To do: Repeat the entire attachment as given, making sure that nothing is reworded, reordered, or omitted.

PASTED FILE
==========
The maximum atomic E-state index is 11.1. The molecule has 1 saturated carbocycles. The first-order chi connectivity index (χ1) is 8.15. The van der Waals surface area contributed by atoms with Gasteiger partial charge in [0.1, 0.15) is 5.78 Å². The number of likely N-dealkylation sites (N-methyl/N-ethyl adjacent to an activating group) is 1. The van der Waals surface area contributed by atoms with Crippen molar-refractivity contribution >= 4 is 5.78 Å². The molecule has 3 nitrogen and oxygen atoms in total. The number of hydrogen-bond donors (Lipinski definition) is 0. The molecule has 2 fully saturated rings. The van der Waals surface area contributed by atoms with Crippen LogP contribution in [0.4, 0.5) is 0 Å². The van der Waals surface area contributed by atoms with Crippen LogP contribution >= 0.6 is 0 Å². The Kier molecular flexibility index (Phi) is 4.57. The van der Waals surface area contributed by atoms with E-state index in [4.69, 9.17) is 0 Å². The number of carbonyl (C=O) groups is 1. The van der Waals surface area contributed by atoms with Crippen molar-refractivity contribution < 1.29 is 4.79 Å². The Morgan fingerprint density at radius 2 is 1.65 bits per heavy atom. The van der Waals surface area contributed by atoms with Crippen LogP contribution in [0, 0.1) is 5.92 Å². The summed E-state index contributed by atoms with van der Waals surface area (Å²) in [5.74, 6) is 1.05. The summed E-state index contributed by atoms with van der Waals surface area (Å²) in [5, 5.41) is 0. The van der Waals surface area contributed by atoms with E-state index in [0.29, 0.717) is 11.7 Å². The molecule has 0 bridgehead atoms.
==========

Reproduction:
The maximum atomic E-state index is 11.1. The molecule has 1 saturated carbocycles. The first-order chi connectivity index (χ1) is 8.15. The van der Waals surface area contributed by atoms with Gasteiger partial charge in [0.1, 0.15) is 5.78 Å². The number of likely N-dealkylation sites (N-methyl/N-ethyl adjacent to an activating group) is 1. The van der Waals surface area contributed by atoms with Crippen molar-refractivity contribution >= 4 is 5.78 Å². The molecule has 3 nitrogen and oxygen atoms in total. The number of hydrogen-bond donors (Lipinski definition) is 0. The molecule has 2 fully saturated rings. The van der Waals surface area contributed by atoms with Crippen LogP contribution in [0.4, 0.5) is 0 Å². The van der Waals surface area contributed by atoms with Crippen LogP contribution >= 0.6 is 0 Å². The Kier molecular flexibility index (Phi) is 4.57. The van der Waals surface area contributed by atoms with E-state index in [4.69, 9.17) is 0 Å². The number of carbonyl (C=O) groups is 1. The van der Waals surface area contributed by atoms with Crippen molar-refractivity contribution < 1.29 is 4.79 Å². The Morgan fingerprint density at radius 2 is 1.65 bits per heavy atom. The van der Waals surface area contributed by atoms with Crippen LogP contribution in [0, 0.1) is 5.92 Å². The summed E-state index contributed by atoms with van der Waals surface area (Å²) in [5.74, 6) is 1.05. The summed E-state index contributed by atoms with van der Waals surface area (Å²) in [5, 5.41) is 0. The van der Waals surface area contributed by atoms with E-state index in [0.29, 0.717) is 11.7 Å². The molecule has 0 bridgehead atoms.